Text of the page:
In the previous posts of the ‘Clustering in ML Series’, we learned about the Density-Based Clustering methods in ML. In this part, we will discuss another clustering method, known as Connectivity-Based Clustering. It is also known as Hierarchical clustering.
In part 2 of this Clustering in ML series, we learned about k-means which is easy to understand and implement in practice but has some limitations, so Connectivity-based clustering is an alternative approach to it. In k-means clustering, since we start with a random choice of clusters, the results produced by running the algorithm multiple times might differ, while results are reproducible in Hierarchical clustering. k-means is found to work well when the shape of the clusters is hyperspherical (like a circle in 2D, a sphere in 3D) while Hierarchical clustering is not shape-dependent. Hierarchical clustering has an added advantage over k-means clustering in that its results can be easily visualized using an attractive tree-based representation called a dendrogram. k-means clustering requires prior knowledge of k i.e. no. of clusters you want to divide your data into. But, you can stop at whatever number of clusters you find appropriate in Hierarchical clustering by interpreting the dendrogram.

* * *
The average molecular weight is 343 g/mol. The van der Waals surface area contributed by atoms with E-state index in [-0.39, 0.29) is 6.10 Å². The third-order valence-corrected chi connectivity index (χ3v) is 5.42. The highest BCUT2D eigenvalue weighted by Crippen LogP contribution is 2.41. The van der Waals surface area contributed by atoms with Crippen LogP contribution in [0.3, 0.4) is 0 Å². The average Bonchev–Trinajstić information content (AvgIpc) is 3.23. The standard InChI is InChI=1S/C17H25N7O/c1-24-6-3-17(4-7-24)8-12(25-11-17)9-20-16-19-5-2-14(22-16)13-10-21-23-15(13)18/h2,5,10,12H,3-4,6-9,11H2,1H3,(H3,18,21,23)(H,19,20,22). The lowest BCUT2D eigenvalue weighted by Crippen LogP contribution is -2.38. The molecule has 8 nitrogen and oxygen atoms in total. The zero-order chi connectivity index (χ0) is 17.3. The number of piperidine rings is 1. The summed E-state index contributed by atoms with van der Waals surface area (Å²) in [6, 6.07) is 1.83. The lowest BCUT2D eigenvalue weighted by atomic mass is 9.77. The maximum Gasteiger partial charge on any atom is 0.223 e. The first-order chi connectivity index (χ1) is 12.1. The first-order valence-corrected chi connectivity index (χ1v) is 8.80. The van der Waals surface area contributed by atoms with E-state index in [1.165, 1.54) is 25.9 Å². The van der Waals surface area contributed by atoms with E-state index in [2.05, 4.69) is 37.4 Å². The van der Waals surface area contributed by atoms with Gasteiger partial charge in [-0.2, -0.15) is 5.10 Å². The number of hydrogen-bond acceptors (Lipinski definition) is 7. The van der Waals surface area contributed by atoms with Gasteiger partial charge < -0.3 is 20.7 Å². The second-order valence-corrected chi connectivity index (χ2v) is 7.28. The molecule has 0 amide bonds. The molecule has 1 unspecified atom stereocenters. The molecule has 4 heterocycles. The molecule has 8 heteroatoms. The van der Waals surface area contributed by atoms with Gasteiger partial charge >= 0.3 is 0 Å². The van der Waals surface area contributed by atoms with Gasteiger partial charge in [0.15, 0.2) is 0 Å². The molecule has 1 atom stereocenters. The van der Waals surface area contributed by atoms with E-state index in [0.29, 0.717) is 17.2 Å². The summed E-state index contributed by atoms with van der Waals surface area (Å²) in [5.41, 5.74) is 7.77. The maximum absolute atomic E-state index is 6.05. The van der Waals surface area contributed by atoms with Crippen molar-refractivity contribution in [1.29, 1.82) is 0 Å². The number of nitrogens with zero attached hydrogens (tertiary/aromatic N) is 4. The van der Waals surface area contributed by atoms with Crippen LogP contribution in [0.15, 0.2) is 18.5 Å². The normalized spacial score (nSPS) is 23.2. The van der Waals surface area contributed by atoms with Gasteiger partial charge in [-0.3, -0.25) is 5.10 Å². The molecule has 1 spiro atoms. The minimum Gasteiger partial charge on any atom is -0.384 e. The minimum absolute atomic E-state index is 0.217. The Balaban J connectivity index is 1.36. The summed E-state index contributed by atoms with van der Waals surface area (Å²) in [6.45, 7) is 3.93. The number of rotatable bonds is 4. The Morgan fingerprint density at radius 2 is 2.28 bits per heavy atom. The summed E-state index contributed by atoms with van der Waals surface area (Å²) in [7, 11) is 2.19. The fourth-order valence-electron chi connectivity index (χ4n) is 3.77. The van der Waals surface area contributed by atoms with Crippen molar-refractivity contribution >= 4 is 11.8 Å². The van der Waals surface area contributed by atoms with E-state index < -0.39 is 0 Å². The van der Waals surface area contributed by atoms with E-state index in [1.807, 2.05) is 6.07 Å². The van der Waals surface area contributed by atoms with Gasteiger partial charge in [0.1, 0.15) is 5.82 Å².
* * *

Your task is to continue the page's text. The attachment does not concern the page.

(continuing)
It is based on the core idea of objects being more related to nearby objects than to objects farther away. This is similar to Centroid-based clustering but instead of having clusters defined by a set of centers, clusters are described by the maximum distance needed to connect parts of the cluster. Changing this constant will create different clusters. Hierarchical clustering is the hierarchical decomposition of the data based on group similarities. Dendrograms are tree structures that resemble hierarchy.
Types of Hierarchical Clustering
1- Agglomerative clustering
It is also known as AGNES (AGglomerative NESting), it works in a bottom-up manner. That is, each observation is initially considered as a single-element cluster (leaf). At each step of the algorithm, the two clusters that are the most similar are combined into a new bigger cluster (nodes). This procedure is iterated until all points are a member of just one single big cluster (root). The result is a tree that can be displayed using a dendrogram.
2- Divisive hierarchical clustering
It is also known as DIANA (DIvise ANAlysis), it works in a top-down manner. DIANA is like the reverse of AGNES. It begins with the root, in which all observations are included in a single cluster. At each step of the algorithm, the current cluster is split into two clusters that are considered most heterogeneous. The process is iterated until all observations are in their own cluster.
Measure the dissimilarity between two clusters
The most common methods are:
- Complete linkage clustering – Computes all pairwise dissimilarities between the elements in cluster 1 and the elements in cluster 2, and considers the largest value of these dissimilarities as the distance between the two clusters. It tends to produce more compact clusters.